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What does growth by acquisition mean, and what are the risks?


Investors often under-estimate the hidden risks of company that acquires growth by acquisition.

A growth by acquisition strategy is inherently risky. It’s a little like buying new stock issues.

These acquisitions generally come on the market when it’s a good time to sell. That may not be, and often isn’t, a good time to buy. Insiders and managers at the selling company know a lot more than the buyers about the company itself, and its business strengths and weaknesses.

Some takeovers work out well for the buyers, of course. This doesn’t diminish the inherent risk. More important, risk multiplies as takeovers become a habit.

Takeovers are more likely to succeed when the buyer is already a successful company and is under no pressure to buy anything. That way, the buyer can take its time and wait for a truly attractive, low-risk opportunity to come along.

Alimentation Couche-Tard, our 2012 stock of the year in Stock Pickers Digest, has been careful not to overpay just for the sake of growth. For example, in late 2010, it dropped its $2-billion U.S. hostile takeover offer for Casey’s General Stores after competitor 7-Eleven outbid it.

Since then, though, it has done very well by using a growth by acquisition strategy. This includes the successful integration of its 2012 purchase of Norway’s Statoil Fuel & Retail gas station chain for $2.7 billion, and the March 2015 purchase of The Pantry and its 1,500 convenience stores in 13 southern U.S. states for $1.7 billion. More recently it bought 279 of the Esso gas stations still owned by Imperial Oil. It is currently pursuing another major convenience store chain CST Brands.

Alimentation Couche-Tard’s shares have climbed tremendously since our 2012 recommendation, but we continue to see the stock as a buy.

If a takeover starts to falter, well-managed companies are likely to cut their losses while there is still some value to salvage.

For example, eBay Inc. sold its Enterprise division to a group of private investors for $925 million. It bought the division for $2.4 billion in June 2011. At that time, the division operated under the name GSI Commerce. Prior to that, it was Global Sports Inc.

eBay shareholders forgave eBay for the $1.475 billion misstep because eBay’s stock price more than doubled after it bought GSI. For that matter, eBay (a 1998 new issue) has done vastly better than most other Internet mania start-ups. We only began recommending the stock as a buy in December 2010, 12 years after its new issue debut. Since then, eBay has gained tremendously.

To top it off, eBay set up its PayPal division as a separate company, and spun it off (handed it out as a special dividend) to its shareholders.

Spinoffs generally work out well over a period of several years for both the spun-off stock and its parent. We have a high opinion of the long-term prospects of eBay and PayPal. However, both companies may need time to find a new niche in the investor marketplace. So, for the moment, we view both stocks as holds.

Another growth by acquisition example—of sorts—is by our long-time buy recommendation, Cintas Corp. The funny thing is that the company started out describing it as a sale.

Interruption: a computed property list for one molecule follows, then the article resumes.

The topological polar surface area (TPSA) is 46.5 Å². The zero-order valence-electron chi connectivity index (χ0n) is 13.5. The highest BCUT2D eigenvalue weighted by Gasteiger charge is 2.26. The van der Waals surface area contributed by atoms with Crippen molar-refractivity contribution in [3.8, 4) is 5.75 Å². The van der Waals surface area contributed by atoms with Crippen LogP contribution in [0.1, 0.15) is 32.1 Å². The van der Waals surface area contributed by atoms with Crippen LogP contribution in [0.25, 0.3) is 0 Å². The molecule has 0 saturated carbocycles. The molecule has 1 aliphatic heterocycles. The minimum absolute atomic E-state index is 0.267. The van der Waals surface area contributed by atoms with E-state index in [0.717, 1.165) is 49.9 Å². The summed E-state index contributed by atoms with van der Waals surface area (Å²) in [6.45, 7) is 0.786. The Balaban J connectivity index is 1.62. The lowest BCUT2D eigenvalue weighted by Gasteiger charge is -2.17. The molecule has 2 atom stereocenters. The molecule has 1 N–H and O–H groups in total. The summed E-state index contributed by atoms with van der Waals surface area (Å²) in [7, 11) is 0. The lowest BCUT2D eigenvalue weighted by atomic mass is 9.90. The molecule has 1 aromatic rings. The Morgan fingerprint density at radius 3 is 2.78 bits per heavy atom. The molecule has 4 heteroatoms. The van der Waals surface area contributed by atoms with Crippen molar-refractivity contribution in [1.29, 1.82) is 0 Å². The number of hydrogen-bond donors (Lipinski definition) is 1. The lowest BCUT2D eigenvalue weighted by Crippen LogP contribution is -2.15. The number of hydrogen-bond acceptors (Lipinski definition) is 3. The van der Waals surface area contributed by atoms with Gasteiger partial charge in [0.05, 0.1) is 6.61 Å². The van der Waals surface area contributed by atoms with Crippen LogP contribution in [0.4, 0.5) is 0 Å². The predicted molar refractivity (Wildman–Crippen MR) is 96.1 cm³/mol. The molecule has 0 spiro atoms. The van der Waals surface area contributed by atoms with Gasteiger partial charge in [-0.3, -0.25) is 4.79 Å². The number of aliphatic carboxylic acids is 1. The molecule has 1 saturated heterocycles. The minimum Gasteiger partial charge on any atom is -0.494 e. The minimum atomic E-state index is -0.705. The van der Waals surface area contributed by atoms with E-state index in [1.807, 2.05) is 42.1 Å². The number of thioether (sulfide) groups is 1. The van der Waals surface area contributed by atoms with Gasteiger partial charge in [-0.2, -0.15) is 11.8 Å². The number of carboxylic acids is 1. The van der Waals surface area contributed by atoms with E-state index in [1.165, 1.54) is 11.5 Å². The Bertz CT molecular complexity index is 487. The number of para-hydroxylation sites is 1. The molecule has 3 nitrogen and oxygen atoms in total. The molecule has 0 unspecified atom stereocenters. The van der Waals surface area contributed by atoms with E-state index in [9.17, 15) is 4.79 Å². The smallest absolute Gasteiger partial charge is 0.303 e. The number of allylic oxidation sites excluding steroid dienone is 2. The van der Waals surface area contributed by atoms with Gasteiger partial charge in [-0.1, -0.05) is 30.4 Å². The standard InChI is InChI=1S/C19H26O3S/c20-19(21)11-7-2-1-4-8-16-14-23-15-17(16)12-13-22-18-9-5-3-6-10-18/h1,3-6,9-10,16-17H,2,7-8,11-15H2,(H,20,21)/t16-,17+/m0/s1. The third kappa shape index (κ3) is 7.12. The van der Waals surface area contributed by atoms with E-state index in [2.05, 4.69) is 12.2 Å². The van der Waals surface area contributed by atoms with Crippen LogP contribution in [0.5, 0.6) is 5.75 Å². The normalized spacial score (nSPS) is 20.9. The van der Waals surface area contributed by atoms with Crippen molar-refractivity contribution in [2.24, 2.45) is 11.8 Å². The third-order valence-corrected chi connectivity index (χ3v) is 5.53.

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Cintas sells office and business equipment and supplies, including uniforms, office cleaning and first-aid kits. In May, 2014, the company sold its document-shredding operations to Toronto-based Shred-it International. Though described as a sale, the transaction bears some similarity to an acquisition. Cintas received $180 million in cash, plus 42% of the combined firm.

A year later, Cintas received a $113.4 million dividend from Shred-it. Soon after, Shred-it was about to make its first public sale of shares in the company. But it scrapped that plan. Instead, it accepted a $2.3 billion takeover offer from U.S.-based Stericycle (Nasdaq symbol SRCL) and Cintas will got somewhere between $550 million and $600 million for its stake in Shred-it.

Cintas felt that document-shredding was not a good business for it to be in. It feels the same way about its Global Document Storage and Imaging business, which it now treats as a discontinued operation in its accounting. Both businesses face declining profit margins.

The lesson here is that major, successful, well-managed companies do succeed in growth by acquisitions. But they use them as a tool for pursuing a core business, rather than making acquisitions the core of their business.

A growth by acquisition strategy isn’t foolproof, even the best managed companies stumble, and fail. The best companies cut the risk by only making takeovers that help expand their core business. They are willing to get out, even at a loss, when they see an exit as the smart thing to do.

That’s one more reason why, in our publications and portfolio management service, we focus on high-quality, well-established companies. They make fewer takeover blunders. When they do make mistakes, they tend to recognize them earlier, and cut their losses before they reach catastrophic levels.

Do you understand the growth by acquisition strategy used by today’s businesses? If you have questions, feel free to share them in the comments section.

This article was updated on Aug. 17, 2016.


  • TSI Editorial Team 

    This company would do a lot with CST Brands if it is successful in winning the bid for that chain. I look forward to that.

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